Prime Minister Volodymyr Groysman’s Legacy

Ukraine's Prime Minister officially resigned on Wednesday after a meeting with his Cabinet


Volodymyr Groysman became Prime Minister in 2016. The post-Euromaidan Ukraine was in need of radical and, in many cases, unpopular reforms.

The outgoing prime minister considers decentralization to be his biggest achievement. Under this reform, 900 local communities were formed based on smaller towns and villages. They get larger shares of taxes to manage locally.

For example, the small Carpathian village of Kybaki, 600 km from Kyiv, underwent construction of its centralized water supply system for the first time in decades.

Two-hundred-fifty kilometers from the capital, the Ilnytske community has built greenhouses and is constructing a garbage sorting facility.

Ukrainian American Ulana Suprun was entrusted with leading the healthcare reform. As a result, Ukrainians now have family doctors to consult with, before being sent to specialized physicians if required.

Each family doctor’s salary depends on the number of patients with whom they have signed an agreement.

Another part of the reform is the Affordable Drugs Program, under which Ukrainians began receiving some of their medicine at a reduced price or are completely subsidized.

The implementation of the program called “Free Diagnostics,” was delayed. This will be up to the new government to complete.

The pension reform, which was launched in 2017, is yet to deliver any noticeable results. The plan is to allow working citizens to pay additional voluntary contributions to a fund that would then pay them an additional pension.

Another reform that will fall on the shoulders of the next government is education. Primary school reform has been completed, with middle and high school reforms in the works.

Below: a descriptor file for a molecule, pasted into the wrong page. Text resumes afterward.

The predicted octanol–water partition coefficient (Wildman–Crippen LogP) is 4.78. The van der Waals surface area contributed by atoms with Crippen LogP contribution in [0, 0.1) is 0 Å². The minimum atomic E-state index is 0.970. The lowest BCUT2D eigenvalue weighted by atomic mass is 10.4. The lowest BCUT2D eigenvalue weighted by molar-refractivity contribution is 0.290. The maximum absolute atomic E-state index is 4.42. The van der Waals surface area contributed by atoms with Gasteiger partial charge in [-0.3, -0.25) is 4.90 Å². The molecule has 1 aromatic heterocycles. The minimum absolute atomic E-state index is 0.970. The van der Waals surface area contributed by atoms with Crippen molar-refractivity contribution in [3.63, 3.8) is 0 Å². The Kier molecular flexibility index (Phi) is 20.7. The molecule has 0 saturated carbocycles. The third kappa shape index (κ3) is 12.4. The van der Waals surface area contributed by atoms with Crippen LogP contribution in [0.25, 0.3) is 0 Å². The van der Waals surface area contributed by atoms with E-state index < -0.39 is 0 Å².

Groysman’s cabinet completed the provisions of visa-free travel agreement with the European Union. According to Ukraine’s Border Guard Service, 2.5 million Ukrainians made use of this liberalization of travel over the past two years.

Over the past three years, the Cabinet of Ministers implemented new measures to overhaul close to 7,000 kilometers of roads. This is more than in the past nine years.

The visa-free regime allowed Ukrainian Railways to launch two dozen new routes to the EU, Kyiv-Kosice and a Slovakia route, will soon to be added to the list.

Ukraine air-travel market began to change in March 2018, following the arrival of low-cost airline Ryanair. This paved the way for the rise of a new Ukrainian competitor Sky Up.

The government was also responsible for coming up with an effective roadmap of paying off state debt. In relation to the GDP, it fell to 60.9 percent, almost 20 percent less than in 2016.

In 2018 Ukraine paid out 115 billion hryvnias (about $4.4 billion), which is three-and-a-half times more than in 2013.

In 2018, the government passed the 2019 budget to secure $3.9 billion in IMF financial aid.

For the past few years Ukraine needed to undergo unpopular reforms to unlock IMF’s financial tranches.

Ukraine’s 11th prime minister will be known for his efforts in decentralization, the soaring household bills, as well as the launch of healthcare and education reforms.

Source UATV
date 23.05.2019
categories News releases, Politics
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